Meet the culture

The Maasai - Africa's most famous tribe

The Maasai live in Kraals arranged in a circular fashion. The fence around the kraal is made of acacia thorns, which prevent lions from attacking the cattle. It is a man's responsibility to fence the kraal. While women construct the houses. Traditionally, kraals are shared by an extended family. However, due to the new land management system in the Maasai region, it is not uncommon to see a kraal occupied by a single family. The Maasai people of East Africa live in southern Kenya and northern Tanzania along the Great Rift Valley on semi-arid and arid lands. The Maasai occupy a total land area of 160,000 square kilometers with a population of approximately one half million people. 

 

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The Maasai

People are one of the fewer tribes; among the 42 tribes of Kenya; that have retained their rich cultural heritage. They are popularly known for their colored ornaments made of beads.

 

This community lives in villages known as ‘Manyattas’ in the Maasai language. Manyattas are small circular huts made of tree branches, mud, grass and cow dung. A fence made of thorny bushes surrounds the Manyatta so as to protect protects the Maasai and their livestock from intruders and predators. Each Maasai Manyatta has about 10 to 20 huts know as "Inkajijik".

 

According to their tradition, women construct the Maasai huts, collect firewood, fetch water, milk the herds of cattle and cook for the family. Young boys look after the livestock while the warriors maintain security. Older men manage daily operations in the community.

 

Their nomadic way of life led to no attachments to possessions, and togetherness banded by the age sets of those who underwent circumcision ritual together. When a young man reaches junior adulthood he has the freedom to have sex with the wives of other elders, his comrades, if he so wishes. Likewise, a Masai woman belongs to the entire age-set and sexual jealousy does not exist.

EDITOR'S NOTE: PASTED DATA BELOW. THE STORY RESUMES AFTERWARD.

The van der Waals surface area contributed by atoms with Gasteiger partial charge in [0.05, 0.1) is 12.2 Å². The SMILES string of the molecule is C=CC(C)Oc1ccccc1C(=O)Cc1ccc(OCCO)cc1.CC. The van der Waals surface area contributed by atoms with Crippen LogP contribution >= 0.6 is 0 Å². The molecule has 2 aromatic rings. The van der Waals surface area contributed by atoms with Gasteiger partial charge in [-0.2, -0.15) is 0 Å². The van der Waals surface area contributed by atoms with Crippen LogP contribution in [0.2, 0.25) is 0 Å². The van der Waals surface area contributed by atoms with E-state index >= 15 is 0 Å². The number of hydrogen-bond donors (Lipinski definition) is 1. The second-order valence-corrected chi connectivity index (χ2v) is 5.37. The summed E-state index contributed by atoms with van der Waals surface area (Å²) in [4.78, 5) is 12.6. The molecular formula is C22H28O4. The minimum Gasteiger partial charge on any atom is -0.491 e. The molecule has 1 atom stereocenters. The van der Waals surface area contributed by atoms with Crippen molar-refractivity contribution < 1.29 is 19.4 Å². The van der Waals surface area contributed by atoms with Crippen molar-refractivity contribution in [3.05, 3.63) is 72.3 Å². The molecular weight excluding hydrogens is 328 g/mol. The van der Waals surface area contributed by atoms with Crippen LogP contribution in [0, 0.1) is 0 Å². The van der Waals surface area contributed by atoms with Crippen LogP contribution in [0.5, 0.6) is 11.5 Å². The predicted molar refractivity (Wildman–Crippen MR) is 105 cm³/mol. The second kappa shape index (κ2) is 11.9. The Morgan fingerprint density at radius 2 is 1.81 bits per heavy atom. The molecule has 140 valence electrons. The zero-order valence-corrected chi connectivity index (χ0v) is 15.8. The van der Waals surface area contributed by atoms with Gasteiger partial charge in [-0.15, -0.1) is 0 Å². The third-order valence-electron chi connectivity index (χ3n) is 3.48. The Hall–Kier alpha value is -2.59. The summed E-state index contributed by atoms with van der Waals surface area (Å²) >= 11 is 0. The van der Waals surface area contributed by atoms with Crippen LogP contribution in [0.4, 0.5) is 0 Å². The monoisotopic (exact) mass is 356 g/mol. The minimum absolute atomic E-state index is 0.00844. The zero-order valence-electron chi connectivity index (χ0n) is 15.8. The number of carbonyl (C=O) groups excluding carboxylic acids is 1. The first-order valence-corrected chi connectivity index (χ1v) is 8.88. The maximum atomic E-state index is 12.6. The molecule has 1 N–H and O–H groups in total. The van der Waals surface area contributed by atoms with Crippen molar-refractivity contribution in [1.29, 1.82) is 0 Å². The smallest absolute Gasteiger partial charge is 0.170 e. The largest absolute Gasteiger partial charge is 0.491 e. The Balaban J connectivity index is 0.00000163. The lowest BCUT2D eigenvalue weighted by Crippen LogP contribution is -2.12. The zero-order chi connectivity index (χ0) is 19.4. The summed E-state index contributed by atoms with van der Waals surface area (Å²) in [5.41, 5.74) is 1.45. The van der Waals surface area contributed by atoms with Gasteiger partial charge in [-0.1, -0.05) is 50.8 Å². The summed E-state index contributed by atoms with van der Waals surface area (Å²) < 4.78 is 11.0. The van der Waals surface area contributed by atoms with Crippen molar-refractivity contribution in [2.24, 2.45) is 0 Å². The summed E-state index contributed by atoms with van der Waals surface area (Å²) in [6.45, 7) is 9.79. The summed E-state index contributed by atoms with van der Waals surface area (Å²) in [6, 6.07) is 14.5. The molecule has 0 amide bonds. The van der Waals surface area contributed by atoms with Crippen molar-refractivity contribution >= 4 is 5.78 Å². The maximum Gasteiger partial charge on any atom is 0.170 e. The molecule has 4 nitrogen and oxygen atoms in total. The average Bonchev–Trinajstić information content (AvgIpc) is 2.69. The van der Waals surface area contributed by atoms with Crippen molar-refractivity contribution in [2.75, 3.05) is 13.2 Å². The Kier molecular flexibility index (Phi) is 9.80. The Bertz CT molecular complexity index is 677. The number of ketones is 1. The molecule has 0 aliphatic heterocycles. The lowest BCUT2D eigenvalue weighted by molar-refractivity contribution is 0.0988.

Leadership: The community has its own way of organization whereby the elder men are at the top of the hierarchy, then elder women, morans and finally the girls. Passage from one age set from the moran to young adult is marked by slaughtering of a cow as an offering to the Gods. They have a ‘council of elders", which makes decisions as to which tribe will graze where and when, to avoid over-grazing and the destruction of the land.

Maasai culture

Dressing

Their dress is wonderfully colorful. Women commonly adorn themselves with great circular platelike beaded collars and headbands of many colors. Arms and ankles may be wound tightly with thick strands of copper coils. Both men and women often elongate their ear lobes by fashioning them with heavy earrings and beaded ornaments. Ocher, a red mineral ground to a fine powder, is frequently mixed with cow fat and artfully applied to the body.

 

Beliefs of the Maasai

For centuries they have continued to believe that all the cattle in the world belong to them and were given to them by Enkai, the God. This belief stems from the legend that in the beginning God had three sons and that to each he gave one gift. The first son received an arrow for hunting, the second received a hoe for cultivating, and the third son received a stick for herding cattle. This last son, it is said, became the father of the Masai nation. A fact that has been a source of trouble with other neighboring communities by generating inter-tribal conflicts. The young Masai morans (warrior) job is to protect the cattle of their fathers and to capture those of other communities, because in their folklore God gave them all the cattle.

In the Masai community, the size of a man's herd and the number of his children determine his status and importance. The very survival of the Masai depends upon the health and strength of their herds. Family members bond emotionally with their cattle. Cattle are often branded and marked with long curving lines and intricate patterns that are designed to enhance the animal's beauty. Songs are sung describing physical beauty of certain herd and affection for them. Large curved-horned bulls are specially prized, and a young calf is tenderly cared for and fussed over as though it were a newborn child.

 

History of the Masai

The Masai live in the vast open spaces of East Africa's Great Rift Valley. Located in the countries of Kenya and Tanzania, Their lifestyle reflects the harsh environment in which they live, with unpredictable rainfall and difficult agricultural conditions.The community has been one of the symbols of Kenya. They are the famous colorful people who have managed to hold on to their traditional way of life till present time. Together with Samburu, the Masai are members of the Nilotic tribal group, both of them cattle herders.

They came from Sudan and occupied the central Kenya, best parts for their huge cattle herds. These herds have been their measure of wealth which usually accumulates to adverse economic consequences. The bigger the herd size, the richer the owner is. They have been living side by side with wildlife and sharing pastures.

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